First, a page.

For the last couple of weeks, Australia fires have been giving California’s a run for their money. With the help of its extremely dry weather, strong winds, and atypically high temperatures, Australia continues to provide the perfect breeding ground for bushfires.
And as a result, its flames threaten the livelihood of humans and animals across the continent.
Record-Breaking Australia Fires Destroy Massive Plots Of Land
According to Andrew Watkins, a senior climatologist at Australia’s Bureau of Meteorology, 2019 marks the country’s “second driest January-October period on record”. Coincidentally, Watkins adds that January-October accounts for Australia’s hottest temperatures ever recorded.
In New South Wales alone, 60 fires are spread out across its state. Unrelentlessly, the flames have demolished over 4,000 square miles of land. To compare, this is equivalent to over thirteen times the size of New York City. As a result, authorities noted that at least six individuals are reported dead and roughly 600 homes have been destroyed.
Although New South Wales is not the only part of Australia subject to bushfires, it is by far the most severe case. This is due to the state’s environmental history. For over two years, New South Wales has been suffering from droughts.
As explained by an emergency services official, Mike Wassing, when coupled with high winds and temperatures, droughts can cause “tinder box-like conditions”. To further explain the situation, Wassing notes that “all it takes is one spark to start a fire that may burn for days”.
In addition, the state of Queensland continues to remain ablaze as well. Currently, the Australia fires have destroyed 20 homes and roughly 695 square miles of land.
Koala Populations Dwindle Due To Australia Fires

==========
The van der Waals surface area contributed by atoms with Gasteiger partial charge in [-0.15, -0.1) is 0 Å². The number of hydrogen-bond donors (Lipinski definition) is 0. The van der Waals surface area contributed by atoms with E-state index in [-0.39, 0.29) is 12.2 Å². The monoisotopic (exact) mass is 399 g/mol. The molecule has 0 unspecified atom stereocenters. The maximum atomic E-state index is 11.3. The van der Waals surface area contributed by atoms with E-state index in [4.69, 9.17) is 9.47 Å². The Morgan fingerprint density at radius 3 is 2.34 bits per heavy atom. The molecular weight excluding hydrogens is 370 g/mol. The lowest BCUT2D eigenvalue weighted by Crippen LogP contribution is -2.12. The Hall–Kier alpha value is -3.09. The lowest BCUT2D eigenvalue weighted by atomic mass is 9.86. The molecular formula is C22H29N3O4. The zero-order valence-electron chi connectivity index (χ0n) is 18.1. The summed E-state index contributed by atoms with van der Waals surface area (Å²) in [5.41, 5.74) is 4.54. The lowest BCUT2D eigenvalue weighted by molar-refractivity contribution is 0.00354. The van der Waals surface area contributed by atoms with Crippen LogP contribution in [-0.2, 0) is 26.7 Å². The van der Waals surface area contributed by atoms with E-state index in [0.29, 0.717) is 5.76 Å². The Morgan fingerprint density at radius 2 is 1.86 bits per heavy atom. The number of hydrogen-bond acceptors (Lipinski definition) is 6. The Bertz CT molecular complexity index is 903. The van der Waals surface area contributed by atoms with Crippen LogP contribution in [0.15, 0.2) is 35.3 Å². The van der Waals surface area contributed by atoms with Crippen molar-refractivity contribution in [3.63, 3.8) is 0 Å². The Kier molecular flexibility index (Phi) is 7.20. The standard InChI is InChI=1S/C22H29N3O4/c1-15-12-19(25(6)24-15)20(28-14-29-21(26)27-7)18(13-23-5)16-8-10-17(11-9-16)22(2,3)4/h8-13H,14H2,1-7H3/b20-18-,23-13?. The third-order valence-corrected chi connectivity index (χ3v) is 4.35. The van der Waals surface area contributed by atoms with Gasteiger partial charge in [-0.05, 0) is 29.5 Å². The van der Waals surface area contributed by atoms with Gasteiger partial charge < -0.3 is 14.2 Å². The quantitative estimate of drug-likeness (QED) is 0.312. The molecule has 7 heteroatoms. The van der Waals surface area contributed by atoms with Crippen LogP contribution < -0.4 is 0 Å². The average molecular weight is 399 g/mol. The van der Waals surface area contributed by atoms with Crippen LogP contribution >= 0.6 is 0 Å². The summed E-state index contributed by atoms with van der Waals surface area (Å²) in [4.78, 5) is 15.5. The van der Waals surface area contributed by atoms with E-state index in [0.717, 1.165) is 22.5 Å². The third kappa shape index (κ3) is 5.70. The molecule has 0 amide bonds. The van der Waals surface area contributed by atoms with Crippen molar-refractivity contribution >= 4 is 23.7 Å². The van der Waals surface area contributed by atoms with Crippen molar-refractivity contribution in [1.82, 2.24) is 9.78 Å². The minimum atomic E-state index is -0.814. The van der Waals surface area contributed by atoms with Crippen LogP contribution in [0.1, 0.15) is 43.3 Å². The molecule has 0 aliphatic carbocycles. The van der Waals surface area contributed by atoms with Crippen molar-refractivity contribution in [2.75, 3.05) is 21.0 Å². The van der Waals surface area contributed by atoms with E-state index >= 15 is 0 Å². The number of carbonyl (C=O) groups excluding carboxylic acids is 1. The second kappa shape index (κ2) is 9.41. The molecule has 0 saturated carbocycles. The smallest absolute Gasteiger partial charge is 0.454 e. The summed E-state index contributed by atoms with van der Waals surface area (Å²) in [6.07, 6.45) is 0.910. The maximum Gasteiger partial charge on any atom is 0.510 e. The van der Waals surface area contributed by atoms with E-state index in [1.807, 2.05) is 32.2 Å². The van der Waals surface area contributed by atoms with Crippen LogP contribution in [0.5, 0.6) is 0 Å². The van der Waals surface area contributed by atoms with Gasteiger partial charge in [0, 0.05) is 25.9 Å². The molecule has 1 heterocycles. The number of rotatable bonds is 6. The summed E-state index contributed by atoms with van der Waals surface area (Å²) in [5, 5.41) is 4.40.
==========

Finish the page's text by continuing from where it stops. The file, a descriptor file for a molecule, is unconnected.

Among the destruction of residential areas, the Australia fires continue to endanger wildlife populations as well. More specifically, these fires threaten to push the koala species towards the brink of extinction.
Earlier this year, the Australian Koala foundation claimed that there were fewer than 80,000 koalas left in the wild. As a result, scientists consider the species as “functionally extinct”. In other words, the animal population has may not have enough breeding pairs to successfully produce a new generation. At this rate, the koala population is at risk of being extinct by 2050.
With persistent flames, koala populations dwindle as their habitats continue to burn. According to the chairman of the Australian Koala Foundation, over 1,000 koalas have been killed by the Australia fires.
For the few lucky animals who are able to escape, many walk-out of the fires with singed ears and burned feet. However, their fight for survival is not over. Unfortunately, the flames incinerated much of the population’s food supply as well.
Eucalyptus trees are the main source of nutrients for koalas. While the average koala consumes up to 2.5 pounds of eucalyptus leaves per day, the bushfires pose a serious threat to the animal’s diet.
In the months it may take the charred plants to grow back, starvation is a likely scenario for surviving animals.
Pumping Millions of Dollars Into Fighting Australia Fires
With the collaboration between the New South Wales’ premier, Gladys Berekiklian, and the federal emergency management minister, David Littleproud, a $48 million relief package will soon be granted to struggling communities.
With this money, Australia hopes to ensure to utilize the proper coordination, services, and equipment necessary to mitigate the fires. Included in these services is aerial support that is available at all times.
It is difficult to conclude that a singular event is a direct result of climate change. However, there is a clear correlation between climate change and the severity of natural disasters and extreme weather conditions.
As climate change continues to increase global temperatures, many ecosystems become at risk of prolonged dry weather. As a result, wildfires continue to rage far past their traditional fire seasons.
There are two paths that we can follow: working to break and prevent the current trends of relentless fires or continuing to pump millions of dollars towards putting them out.